Yerevan Says Turkey Closes Airspace for Transporting Humanitarian Cargoes to Armenia

Armenia informed the European Organization for the Safety of Air Navigation (Eurocontrol) that Turkey was closing its airspace for transporting humanitarian cargoes to the South Caucasus republic, Armenia’s State Civil Aviation Committee reported on Thursday.

“The Los Angeles-Yerevan flight by Qatar Airways scheduled for October 15 to deliver humanitarian cargo to the country will not take place. The flight was intended to proceed through the airspace of Turkey; however, it did not allow this flight. We have the grounds to believe that Ankara deliberately closes its airspace and this is what we have informed Eurocontrol about,” the statement read, TASS reported.

The Armenian authorities have stated on many occasions that Turkey is directly involved in the conflict in Nagorno-Karabakh. As the republic’s leadership believes, Ankara is not only sending its military personnel to help Azerbaijan but is also redeploying mercenaries from its controlled Syrian groupings to the conflict area in Nagorno-Karabakh.

Renewed clashes between Azerbaijan and Armenia erupted on September 27, with intense battles raging in the disputed region of Nagorno-Karabakh. The area experienced flare-ups of violence in the summer of 2014, in April 2016 and this past July. Azerbaijan and Armenia have imposed martial law and launched mobilization efforts. Both parties to the conflict have reported casualties, among them civilians.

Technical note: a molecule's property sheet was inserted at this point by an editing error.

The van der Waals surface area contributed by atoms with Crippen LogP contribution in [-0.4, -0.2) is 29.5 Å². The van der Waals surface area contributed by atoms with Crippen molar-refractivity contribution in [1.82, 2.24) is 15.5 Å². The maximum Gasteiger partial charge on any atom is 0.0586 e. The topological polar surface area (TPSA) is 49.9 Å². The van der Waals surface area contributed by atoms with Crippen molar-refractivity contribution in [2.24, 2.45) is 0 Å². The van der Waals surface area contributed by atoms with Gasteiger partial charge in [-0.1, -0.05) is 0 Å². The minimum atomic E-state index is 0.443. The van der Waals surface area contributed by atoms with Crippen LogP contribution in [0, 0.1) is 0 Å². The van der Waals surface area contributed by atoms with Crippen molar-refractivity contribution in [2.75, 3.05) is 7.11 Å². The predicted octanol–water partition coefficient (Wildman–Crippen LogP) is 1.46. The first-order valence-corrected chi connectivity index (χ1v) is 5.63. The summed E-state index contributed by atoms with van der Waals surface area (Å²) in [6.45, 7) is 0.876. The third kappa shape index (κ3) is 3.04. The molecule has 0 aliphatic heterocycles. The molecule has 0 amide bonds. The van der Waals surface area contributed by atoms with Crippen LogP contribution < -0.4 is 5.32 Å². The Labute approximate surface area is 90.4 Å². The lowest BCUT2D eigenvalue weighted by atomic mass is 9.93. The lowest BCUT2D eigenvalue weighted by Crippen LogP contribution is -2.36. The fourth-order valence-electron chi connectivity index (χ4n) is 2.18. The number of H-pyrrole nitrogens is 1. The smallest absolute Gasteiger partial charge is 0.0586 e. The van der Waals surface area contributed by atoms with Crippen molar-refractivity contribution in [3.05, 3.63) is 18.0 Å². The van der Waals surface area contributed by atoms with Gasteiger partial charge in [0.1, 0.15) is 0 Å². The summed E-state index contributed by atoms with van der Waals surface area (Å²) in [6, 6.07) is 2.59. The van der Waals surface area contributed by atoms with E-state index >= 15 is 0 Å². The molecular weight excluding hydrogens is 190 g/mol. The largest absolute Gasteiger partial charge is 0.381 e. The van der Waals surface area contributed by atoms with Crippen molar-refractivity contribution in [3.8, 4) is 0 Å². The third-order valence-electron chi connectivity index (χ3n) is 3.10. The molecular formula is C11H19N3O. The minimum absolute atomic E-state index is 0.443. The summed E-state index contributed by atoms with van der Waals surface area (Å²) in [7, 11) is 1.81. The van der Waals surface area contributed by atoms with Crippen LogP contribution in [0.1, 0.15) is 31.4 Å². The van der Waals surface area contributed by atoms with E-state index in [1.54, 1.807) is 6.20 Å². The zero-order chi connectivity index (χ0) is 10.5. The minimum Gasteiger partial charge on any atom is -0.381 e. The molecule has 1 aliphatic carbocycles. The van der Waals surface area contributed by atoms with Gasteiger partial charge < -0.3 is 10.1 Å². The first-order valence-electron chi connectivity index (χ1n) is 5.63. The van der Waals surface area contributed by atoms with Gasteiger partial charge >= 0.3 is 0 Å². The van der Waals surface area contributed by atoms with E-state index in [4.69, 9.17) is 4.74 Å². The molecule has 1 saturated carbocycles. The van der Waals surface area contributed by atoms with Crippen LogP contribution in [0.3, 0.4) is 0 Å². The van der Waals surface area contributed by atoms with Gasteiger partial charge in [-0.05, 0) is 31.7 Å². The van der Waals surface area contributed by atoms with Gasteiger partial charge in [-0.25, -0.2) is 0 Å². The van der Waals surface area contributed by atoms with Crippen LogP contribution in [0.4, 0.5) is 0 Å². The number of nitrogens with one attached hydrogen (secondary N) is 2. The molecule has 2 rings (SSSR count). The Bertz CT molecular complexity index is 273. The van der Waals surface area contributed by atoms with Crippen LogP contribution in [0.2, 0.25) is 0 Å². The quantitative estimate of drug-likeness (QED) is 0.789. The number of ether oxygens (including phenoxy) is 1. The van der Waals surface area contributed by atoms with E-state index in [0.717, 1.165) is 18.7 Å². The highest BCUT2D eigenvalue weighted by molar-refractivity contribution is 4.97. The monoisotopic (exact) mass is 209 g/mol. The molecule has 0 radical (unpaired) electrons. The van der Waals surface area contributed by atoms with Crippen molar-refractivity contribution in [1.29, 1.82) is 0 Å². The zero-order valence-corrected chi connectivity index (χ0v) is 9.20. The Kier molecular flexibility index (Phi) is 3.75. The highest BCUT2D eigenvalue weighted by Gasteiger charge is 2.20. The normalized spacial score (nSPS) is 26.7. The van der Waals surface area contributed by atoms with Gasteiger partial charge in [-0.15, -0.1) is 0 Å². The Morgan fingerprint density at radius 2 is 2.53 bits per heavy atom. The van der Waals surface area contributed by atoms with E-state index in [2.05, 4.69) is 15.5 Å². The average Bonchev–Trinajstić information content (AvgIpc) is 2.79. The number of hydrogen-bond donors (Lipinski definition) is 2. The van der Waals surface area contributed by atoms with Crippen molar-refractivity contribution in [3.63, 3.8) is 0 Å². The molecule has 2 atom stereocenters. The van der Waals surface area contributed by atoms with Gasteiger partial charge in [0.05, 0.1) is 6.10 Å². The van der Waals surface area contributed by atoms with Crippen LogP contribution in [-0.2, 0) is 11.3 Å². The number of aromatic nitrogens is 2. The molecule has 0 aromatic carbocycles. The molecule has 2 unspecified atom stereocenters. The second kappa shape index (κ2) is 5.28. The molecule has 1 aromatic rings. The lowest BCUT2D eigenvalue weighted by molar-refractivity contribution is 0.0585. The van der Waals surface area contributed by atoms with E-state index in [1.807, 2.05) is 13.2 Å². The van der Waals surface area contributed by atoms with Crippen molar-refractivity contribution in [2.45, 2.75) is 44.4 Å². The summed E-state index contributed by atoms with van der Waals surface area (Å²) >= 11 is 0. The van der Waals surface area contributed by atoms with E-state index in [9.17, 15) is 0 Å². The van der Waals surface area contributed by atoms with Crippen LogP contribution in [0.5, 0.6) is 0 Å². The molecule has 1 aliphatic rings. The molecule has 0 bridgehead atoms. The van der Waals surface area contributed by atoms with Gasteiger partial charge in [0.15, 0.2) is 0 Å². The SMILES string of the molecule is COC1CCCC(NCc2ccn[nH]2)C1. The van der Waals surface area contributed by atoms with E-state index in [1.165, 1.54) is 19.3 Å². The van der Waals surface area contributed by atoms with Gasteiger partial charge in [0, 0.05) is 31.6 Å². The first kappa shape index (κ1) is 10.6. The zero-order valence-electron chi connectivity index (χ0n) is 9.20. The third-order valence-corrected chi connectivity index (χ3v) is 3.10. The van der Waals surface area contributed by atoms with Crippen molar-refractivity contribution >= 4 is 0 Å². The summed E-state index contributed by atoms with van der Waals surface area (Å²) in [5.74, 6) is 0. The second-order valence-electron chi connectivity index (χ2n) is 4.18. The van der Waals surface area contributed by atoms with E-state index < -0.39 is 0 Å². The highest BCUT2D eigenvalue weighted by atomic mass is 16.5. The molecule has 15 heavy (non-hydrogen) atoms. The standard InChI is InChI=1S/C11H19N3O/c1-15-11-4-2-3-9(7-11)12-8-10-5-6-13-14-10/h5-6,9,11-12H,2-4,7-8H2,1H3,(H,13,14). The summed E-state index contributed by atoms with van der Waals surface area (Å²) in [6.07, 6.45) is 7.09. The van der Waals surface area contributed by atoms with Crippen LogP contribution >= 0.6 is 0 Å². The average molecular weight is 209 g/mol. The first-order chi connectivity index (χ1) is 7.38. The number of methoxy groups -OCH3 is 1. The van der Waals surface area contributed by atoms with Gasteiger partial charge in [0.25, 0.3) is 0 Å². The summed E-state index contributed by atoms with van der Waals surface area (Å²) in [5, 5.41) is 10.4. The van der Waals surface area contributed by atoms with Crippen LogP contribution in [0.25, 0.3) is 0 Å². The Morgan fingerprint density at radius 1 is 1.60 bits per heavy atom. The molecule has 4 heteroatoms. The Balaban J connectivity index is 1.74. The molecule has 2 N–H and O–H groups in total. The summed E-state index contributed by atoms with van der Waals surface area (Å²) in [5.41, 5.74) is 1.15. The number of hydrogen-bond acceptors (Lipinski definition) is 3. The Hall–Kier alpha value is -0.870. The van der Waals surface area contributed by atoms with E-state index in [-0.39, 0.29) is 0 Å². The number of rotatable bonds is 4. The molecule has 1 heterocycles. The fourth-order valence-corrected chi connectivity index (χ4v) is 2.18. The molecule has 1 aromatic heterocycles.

The conflict between Armenia and Azerbaijan over the highland region of Nagorno-Karabakh, a disputed territory that had been part of Azerbaijan before the Soviet Union break-up, but primarily populated by ethnic Armenians, broke out in February 1988 after the Nagorno-Karabakh Autonomous Region announced its withdrawal from the Azerbaijan Soviet Socialist Republic.

In 1992-1994, tensions boiled over and exploded into large-scale military action for control over the enclave and seven adjacent territories after Azerbaijan lost control of them. Talks on the Nagorno-Karabakh settlement have been ongoing since 1992 under the OSCE Minsk Group, led by its three co-chairs – Russia, France and the United States.

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